Of course, there are many other reasons to switch to a vegetarian diet - including environmental, sustainability and religious grounds - you can read about them here.

How to become a vegetarian

Unfortunately, there is no clear cut way to go vegetarian. Some find it easiest to go cold-turkey (see Katelyn Brew's experience of going vegetarian and then vegan below), while others may slowly cut out meat.
For some this may mean only eating meat on certain days or for particular meals (e.g. exclusively eating meat at dinner) and then reducing the amount of meat eaten and the frequency of consumption.
Others choose to cut out particular meats first (oftentimes the first to go is beef, as farming cows is most harmful to the environment) and then continue to eliminate other meats from their diet when they feel ready.
Plant-based accredited dietitian Rebecca Norris says no matter which way you choose to eat, make it a transition and enjoy the journey.
"Discover new foods, experiment in the kitchen and seek guidance from a plant-based dietitian," says Norris.
"This will not only make the experience more enjoyable but also help prevent the risk of developing a nutrient deficiency. If in doubt, grab an iron and B12 supplement from your local pharmacist and know what foods to eat everyday."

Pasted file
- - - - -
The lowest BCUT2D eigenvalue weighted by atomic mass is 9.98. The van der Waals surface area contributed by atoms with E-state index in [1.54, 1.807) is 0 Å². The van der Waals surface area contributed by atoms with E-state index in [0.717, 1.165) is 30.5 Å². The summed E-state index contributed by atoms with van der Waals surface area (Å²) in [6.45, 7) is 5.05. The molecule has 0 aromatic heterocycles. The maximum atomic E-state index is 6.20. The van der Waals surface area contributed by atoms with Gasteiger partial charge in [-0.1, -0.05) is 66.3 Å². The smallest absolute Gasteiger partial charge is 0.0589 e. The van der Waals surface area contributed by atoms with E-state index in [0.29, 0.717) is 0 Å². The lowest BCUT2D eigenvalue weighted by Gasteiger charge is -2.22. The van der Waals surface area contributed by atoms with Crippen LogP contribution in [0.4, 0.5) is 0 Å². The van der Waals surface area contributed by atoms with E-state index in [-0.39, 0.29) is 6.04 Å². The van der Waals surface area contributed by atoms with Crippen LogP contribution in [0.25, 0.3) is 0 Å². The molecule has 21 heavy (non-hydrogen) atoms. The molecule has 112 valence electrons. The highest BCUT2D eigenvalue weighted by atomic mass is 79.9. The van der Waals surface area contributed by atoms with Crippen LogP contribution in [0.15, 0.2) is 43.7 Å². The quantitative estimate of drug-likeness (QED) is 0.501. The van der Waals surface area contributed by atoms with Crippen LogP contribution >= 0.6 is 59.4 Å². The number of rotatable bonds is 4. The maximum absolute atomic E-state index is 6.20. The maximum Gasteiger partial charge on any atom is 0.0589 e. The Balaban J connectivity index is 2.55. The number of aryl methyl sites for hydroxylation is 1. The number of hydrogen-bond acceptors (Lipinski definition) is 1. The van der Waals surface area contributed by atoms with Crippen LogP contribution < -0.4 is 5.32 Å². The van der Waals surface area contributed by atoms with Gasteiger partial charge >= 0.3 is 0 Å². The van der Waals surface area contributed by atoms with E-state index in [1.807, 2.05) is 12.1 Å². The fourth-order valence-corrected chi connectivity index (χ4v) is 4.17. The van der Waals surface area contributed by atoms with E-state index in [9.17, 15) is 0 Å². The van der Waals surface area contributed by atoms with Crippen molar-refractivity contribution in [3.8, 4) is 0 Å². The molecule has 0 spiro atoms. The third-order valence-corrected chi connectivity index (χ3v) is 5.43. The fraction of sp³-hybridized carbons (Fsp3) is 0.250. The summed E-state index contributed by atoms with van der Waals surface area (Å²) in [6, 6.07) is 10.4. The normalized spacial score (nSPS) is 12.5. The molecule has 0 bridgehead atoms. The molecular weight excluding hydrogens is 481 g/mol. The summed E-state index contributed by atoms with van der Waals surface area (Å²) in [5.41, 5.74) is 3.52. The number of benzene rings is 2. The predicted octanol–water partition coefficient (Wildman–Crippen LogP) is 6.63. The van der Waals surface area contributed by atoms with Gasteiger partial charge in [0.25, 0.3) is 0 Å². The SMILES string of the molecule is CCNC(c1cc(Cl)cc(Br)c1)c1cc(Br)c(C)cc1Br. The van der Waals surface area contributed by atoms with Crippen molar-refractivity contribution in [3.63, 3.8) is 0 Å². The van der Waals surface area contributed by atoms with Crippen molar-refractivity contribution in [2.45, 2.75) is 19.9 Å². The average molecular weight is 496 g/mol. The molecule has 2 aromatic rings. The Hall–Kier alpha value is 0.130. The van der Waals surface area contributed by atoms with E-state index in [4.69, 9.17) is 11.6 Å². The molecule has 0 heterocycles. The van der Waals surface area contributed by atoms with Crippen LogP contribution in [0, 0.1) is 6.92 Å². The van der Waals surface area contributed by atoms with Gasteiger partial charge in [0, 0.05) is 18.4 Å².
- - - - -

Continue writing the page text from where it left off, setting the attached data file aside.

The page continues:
If you're an avid meat-eater, expect to throw a few tantrums and shed a few tears in frustration during the adjustment period - especially when going out for dinner.
You may find a lot of places you used to love going to with friends (think nice restaurants and takeaway shops) have a limited selection of vegetarian and vegan foods, and seeing your friends' meaty dishes may drive you up the wall a little during your first few weeks on a plant-based diet.
If you're struggling to commit to a strict vegetarian diet and need a transitioning step, there are other avenues you can take to cut down your meat consumption.
Norris explains that there are many different types of vegetarian diets, including less restrictive and more flexible options:
  • Semi-vegetarians: eat mostly plant foods and meat, fish, dairy occasionally - see flexitarianism.
  • Pesco-vegetarians: eat mostly plants and fish.
  • Lacto-ovo vegetarians: eat mostly plant and also eggs and dairy but avoid meat, fish and seafood.
  • Lacto vegetarians: eat mostly plant and dairy but avoid meat, fish, seafood and eggs.
  • Vegans: avoid all animal foods including meat, fish, seafood, eggs and honey.

Where to get essential vitamins and nutrients

One thing to consider when adopting a vegetarian diet is how you're going to get your required nutrients.
A plant-based diet can certainly provide protein and iron - but you do need to ensure you're getting enough.
"Most people consider animal foods such as meat, seafood, eggs and dairy to be the main source of protein but plants contain protein too," Norris says. "A vegetarian can get enough protein by choosing to eat legumes, nuts, seeds and wholegrains everyday."
There are some limitations to this though.
"Vegetarians that are 100 per cent plant based (vegan), eat mostly fruit (fruitarian), are trying to lose weight, consume a mostly processed diet, or avoid legumes may be at risk of not getting enough protein."